The faculty can access Web 2.0 tools at little or no cost to supplant the text based content of a course. He/she can use voice threads, Youtube, or some of these video related tools from Web2Go20 . I will provide a brief overview of these sites, however I cannot vouch for their reliability or safety of use this is for informational purposes only. I suggest you review the Terms of Service before using and give a few trial runs to ensure that they will meet your needs.
If, for whatever reason you choose to not use your Learning Management System to warehouse your videos I am providing the following here:
Flixtime: turns your photos and videos into stunning and unique videos in just minutes! Sign-up for a free account, and upload your images, videos and music. Then, sit back and watch your masterpiece come together!
For sharing videos with a distributed group you may want to check outSynchTube.
synchtube allows you to create rooms to share synchronzied YouTube videos.
This means everyone in the room is viewing the same video at the same time! The built in chat allows you to even discuss the best parts, or share other videos.
Watch videos with friends, or even DJ music with the social playlists — it is up to you
Masher looks like another great site to provide a “mash up” of your videos, photos, music or audio recordings.
These tools and many others like them can make your course development easier, allow you to move away from text based content to video and audio, and finally break that umbilical chord to the publisher’s power points.
These tools can also provide for greater student to student interaction, student to faculty interaction, and student to content interaction. (Tello, Louis, 2008; Lawlor, D., 2008;Disalvio, P. 2008) These interactions have also been demonstrated to be essential to student retention in the review of the literature and are also standards reviewed using the Quality Matters Rubric®.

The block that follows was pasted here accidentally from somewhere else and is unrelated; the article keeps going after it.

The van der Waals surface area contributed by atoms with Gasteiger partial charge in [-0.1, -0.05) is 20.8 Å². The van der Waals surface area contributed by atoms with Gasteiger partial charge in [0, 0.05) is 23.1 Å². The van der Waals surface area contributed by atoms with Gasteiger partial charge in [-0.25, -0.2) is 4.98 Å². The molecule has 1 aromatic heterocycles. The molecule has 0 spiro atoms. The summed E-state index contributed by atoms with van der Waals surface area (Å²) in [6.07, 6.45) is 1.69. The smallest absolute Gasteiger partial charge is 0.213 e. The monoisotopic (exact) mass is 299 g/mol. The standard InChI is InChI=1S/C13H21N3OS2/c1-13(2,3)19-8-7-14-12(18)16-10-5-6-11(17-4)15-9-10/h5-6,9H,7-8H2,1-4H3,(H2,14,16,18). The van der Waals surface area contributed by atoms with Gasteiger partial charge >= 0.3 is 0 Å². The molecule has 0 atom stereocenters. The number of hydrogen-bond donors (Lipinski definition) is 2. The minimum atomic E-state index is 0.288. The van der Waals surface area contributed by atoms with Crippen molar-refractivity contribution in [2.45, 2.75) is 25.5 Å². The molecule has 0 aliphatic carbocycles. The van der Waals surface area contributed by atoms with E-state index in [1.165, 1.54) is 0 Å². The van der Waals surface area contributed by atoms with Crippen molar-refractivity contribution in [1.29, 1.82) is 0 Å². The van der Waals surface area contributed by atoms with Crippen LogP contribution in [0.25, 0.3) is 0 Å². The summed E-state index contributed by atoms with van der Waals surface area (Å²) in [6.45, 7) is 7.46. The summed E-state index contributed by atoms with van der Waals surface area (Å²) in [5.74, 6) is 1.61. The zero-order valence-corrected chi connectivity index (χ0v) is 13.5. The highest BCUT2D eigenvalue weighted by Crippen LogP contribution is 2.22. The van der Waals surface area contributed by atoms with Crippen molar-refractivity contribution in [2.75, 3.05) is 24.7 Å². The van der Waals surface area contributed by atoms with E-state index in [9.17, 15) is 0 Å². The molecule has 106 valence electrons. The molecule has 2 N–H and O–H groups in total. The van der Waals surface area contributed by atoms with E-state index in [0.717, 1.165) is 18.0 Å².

Faculty who are intent upon doing an outstanding job will recognize that he/she almost needs to log into the course daily, to be consistently present in the course. The course will be designed from start to finish and will allow for little variance from that structure throughout the semester. However the course will be designed with few deadlines for the student so that it will meet his/her needs for flexibility which is probably one of the primary reasons why he/she enrolled in the course in the first place.
The research demonstrates that student to faculty communication is a key factor in student retention. This means that the faculty has set office hours, defines timeliness when he or she will respond to emails (sometimes 24 hours which means logging in to the course and checking email on the weekend), and timely feedback on assignment within 3 days, (quite a challenge if the course has 100 students or more)(Drouin, 2008; Tello, 2008; Lawlor, D, 2007; Finnegan, Morris, Lee 2008).
The research also reveals those student related factors that institutions may or may not be able to address. These include work related demands, time management, and technical issues. (Lawlor, D 2007; Finnegan, Morris, Lee, 2007; Disalvio, P., 2008; Lorenzetti, P 2005)
This is the first in a series of reviews of research and literature I intend to do in order to aggregate the recent findings, compile best practices and design strategies that can be implemented to improve student success.